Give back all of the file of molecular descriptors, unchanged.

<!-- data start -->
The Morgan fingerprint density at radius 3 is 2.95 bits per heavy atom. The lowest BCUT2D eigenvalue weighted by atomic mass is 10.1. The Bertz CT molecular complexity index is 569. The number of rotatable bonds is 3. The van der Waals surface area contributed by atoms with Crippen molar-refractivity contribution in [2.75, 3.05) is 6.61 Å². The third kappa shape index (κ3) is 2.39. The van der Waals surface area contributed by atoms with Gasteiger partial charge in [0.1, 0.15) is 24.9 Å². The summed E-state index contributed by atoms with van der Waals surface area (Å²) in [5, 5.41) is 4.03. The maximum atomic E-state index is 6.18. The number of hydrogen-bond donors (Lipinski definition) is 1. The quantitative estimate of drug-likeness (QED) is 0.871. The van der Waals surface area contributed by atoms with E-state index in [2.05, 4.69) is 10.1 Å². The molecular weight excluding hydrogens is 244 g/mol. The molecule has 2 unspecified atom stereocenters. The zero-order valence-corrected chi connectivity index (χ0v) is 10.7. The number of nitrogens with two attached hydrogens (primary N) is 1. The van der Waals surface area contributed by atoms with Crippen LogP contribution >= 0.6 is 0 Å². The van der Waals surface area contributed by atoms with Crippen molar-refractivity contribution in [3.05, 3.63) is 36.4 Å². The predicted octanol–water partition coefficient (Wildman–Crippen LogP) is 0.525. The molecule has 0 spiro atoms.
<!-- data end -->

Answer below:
The Morgan fingerprint density at radius 3 is 2.95 bits per heavy atom. The lowest BCUT2D eigenvalue weighted by atomic mass is 10.1. The Bertz CT molecular complexity index is 569. The number of rotatable bonds is 3. The van der Waals surface area contributed by atoms with Crippen molar-refractivity contribution in [2.75, 3.05) is 6.61 Å². The third kappa shape index (κ3) is 2.39. The van der Waals surface area contributed by atoms with Gasteiger partial charge in [0.1, 0.15) is 24.9 Å². The summed E-state index contributed by atoms with van der Waals surface area (Å²) in [5, 5.41) is 4.03. The maximum atomic E-state index is 6.18. The number of hydrogen-bond donors (Lipinski definition) is 1. The quantitative estimate of drug-likeness (QED) is 0.871. The van der Waals surface area contributed by atoms with E-state index in [2.05, 4.69) is 10.1 Å². The molecular weight excluding hydrogens is 244 g/mol. The molecule has 2 unspecified atom stereocenters. The zero-order valence-corrected chi connectivity index (χ0v) is 10.7. The number of nitrogens with two attached hydrogens (primary N) is 1. The van der Waals surface area contributed by atoms with Crippen LogP contribution >= 0.6 is 0 Å². The van der Waals surface area contributed by atoms with Crippen molar-refractivity contribution in [3.05, 3.63) is 36.4 Å². The predicted octanol–water partition coefficient (Wildman–Crippen LogP) is 0.525. The molecule has 0 spiro atoms.